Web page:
Lockdown Films: Pirates of the Caribbean


So, my second astonishing confession: despite growing up in the 2000s, I have never seen a single Pirates of the Caribbean. Now, I was informed by many to quit after the third, so here’s my round up of the first three: The Curse of the Black Pearl, Dead Man’s Chest and At World’s End.


This is Johnny Depp at his best.

Captain Jack Sparrow will definitely go down as Depp’s defining role. His swagger, eccentric speech and jerky movements, as well as his ‘stray dog’ appearance combined with confusing sex appeal, all contribute to one of the best characterisations in film. Depp also continues to get better and settles into the role as the movies continue. The climax of this is seen in At World’s End, as we are confronted by a whole crew of Captain Jack Sparrows, and witness the inner workings of his mind, which I can only imagine must have been created by a number of hilarious takes in front of a green screen. Sparrow’s unpredictability is often the only saviour for a cast full of predictable characters, and is always the drive of the narrative.


The Curse of the Black Pearl is by far the best of the three.

As is usually the case, the first film of the series has the best bones. It is witty, based on well-developed characterisations and set firmly in an era of chaos. There are recognisable historical elements, which don’t pretend to be factual or accurate, but still set the scene in a context to add to its credibility. The acting, if a little stereotypical, is supremely satisfying and Barbossa (Geoffrey Rush) makes a superb evil Captain. With great balance in the plot and a good rounded narrative climb, the high production quality is accentuated by impressive CGI, especially the highly convincing undead crew of the Black Pearl. Importantly too, Elizabeth is an interesting female character. She’s not simply ‘the love interest’, but takes on a heroic role with a head-first sassy attitude.


Dead Man’s Chest is by far the worst of the three.

While I adore Bill Nighy more than almost anyone, his portrayal of the villainous Davy Jones was not enough to save a movie that was simply trying far too hard. One real bugbear is the very drawn out fight scene involving a water wheel. Yes, that scene. Who would have thought that I could get bored during a three-way sword fight both on top of and inside a moving water wheel on a tropical island? Yet, somehow it’s possible. As with many of the scenes in this movie, it was too long and convoluted.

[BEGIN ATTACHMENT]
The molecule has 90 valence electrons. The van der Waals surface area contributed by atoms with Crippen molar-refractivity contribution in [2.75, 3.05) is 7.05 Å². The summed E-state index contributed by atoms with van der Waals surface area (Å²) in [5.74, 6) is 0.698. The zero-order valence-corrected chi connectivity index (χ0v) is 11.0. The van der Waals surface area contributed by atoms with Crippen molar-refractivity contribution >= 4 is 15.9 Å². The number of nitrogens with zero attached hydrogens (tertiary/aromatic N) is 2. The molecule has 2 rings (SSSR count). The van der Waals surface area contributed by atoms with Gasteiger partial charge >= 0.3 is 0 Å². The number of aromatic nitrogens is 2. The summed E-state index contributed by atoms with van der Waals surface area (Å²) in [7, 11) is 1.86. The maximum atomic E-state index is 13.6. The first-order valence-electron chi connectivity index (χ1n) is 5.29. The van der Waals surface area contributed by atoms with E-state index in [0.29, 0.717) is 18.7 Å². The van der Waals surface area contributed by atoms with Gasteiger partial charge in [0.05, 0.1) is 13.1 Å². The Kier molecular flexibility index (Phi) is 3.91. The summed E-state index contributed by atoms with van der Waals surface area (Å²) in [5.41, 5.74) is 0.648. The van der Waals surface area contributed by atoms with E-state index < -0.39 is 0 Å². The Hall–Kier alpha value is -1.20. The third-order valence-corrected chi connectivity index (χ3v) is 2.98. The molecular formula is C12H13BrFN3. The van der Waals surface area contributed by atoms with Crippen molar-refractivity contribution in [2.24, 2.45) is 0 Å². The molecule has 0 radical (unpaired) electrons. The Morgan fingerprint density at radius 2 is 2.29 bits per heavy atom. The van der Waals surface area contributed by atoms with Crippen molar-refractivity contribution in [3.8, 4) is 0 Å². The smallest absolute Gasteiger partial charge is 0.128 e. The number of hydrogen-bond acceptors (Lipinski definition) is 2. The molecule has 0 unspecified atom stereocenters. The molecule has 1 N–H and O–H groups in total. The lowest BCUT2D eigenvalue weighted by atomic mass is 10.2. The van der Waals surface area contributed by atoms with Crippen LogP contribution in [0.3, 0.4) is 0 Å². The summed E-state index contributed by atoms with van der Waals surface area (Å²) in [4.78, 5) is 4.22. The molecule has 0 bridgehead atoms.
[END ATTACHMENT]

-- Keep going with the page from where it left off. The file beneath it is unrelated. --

Another is the sheer contrast in the ‘bad guys’. The Curse of the Black Pearl was clever, in drawing our attention to the fact that we were rooting for the traditional ‘bad guys’ - the pirates. Norrington was a reasonable man, who enforced the law and adored Elizabeth. There was nothing much to hate about him, aside from the fact that he was against the pirates. It was a refreshing take on the Disney adventure movie, more thought provoking than most. However, as Dead Man’s Chest opens, all of this interest and progress is removed, as Norrington is replaced by a conventional and fairly two-dimensional ‘bad guy’: Lord Beckett. My greatest bugbear, however, is next.


It contains the least convincing love triangle in history.

The love triangle between Elizabeth, Will and Jack in Dead Man’s Chest is the least believable thing I’ve ever watched. The chemistry between Elizabeth and Jack is forced and is really quite uncomfortable. You can’t help but feel someone with no writing experience has stuck their oar in in the writing room, trying to make the plot a little bit more ‘Hollywood’. Knightley does her best to continue to present the gutsy and headstrong Elizabeth, but it’s hard to act with her ferocious loyalty and morality when it's been removed entirely from the script.


Why are they so long?

So, I can see why this is a hugely off-putting fact for many people. With each movie, the running time increases. The first installment was long enough at 143 minutes, but this increases still to 151 minutes and then a whopping 168 minutes. Yes, it’s almost three hours long. There’s no need, there are definitely scenes that can be cut, and you are guaranteed a numb bum by the end. Just as when J.K. Rowling became more powerful than her publishers (basically after Prisoner of Azkaban), they seem to have bypassed the editors.


The East India Company context is really interesting - and very clever.

The use of the East India Company (a huge trading company with its own military and land) as the villains within the movie is complete and utter genius. This is a period of history so often seen as the ‘glory of Empire’, but as we know now, the reality was brutal. This casting will show children and adults an alternative version of this history, with hints to the spices traded, the military leadership and its conquering of the seas.


It’s really funny - in parts.

Some parts of these movies are hilarious - hold your stomach in pain funny. In The Curse of the Black Pearl, Elizabeth’s father and the skeletal hand springs to mind. In Dead Man’s Chest, Elizabeth’s puppetry and creation of a woman’s ghost is incredibly witty. At World’s End contains a beautifully choreographed and hilarious marriage scene, all proving the sparks of genius of the writers. However, there is a distinct feeling of missing the boat at certain points, with forced callbacks to previous jokes as some desperate attempt to be meta. The sea turtle joke becomes tedious and eye-roll worthy, even for the actors performing the lines.


All in all, Pirates of the Caribbean is a mixed bag. Generally I liked it, it’s just that there were some parts that I very strongly disliked and it's often hard to get past those. I feel like it’s probably a marmite franchise - you either really love it, or you’re not that fussed.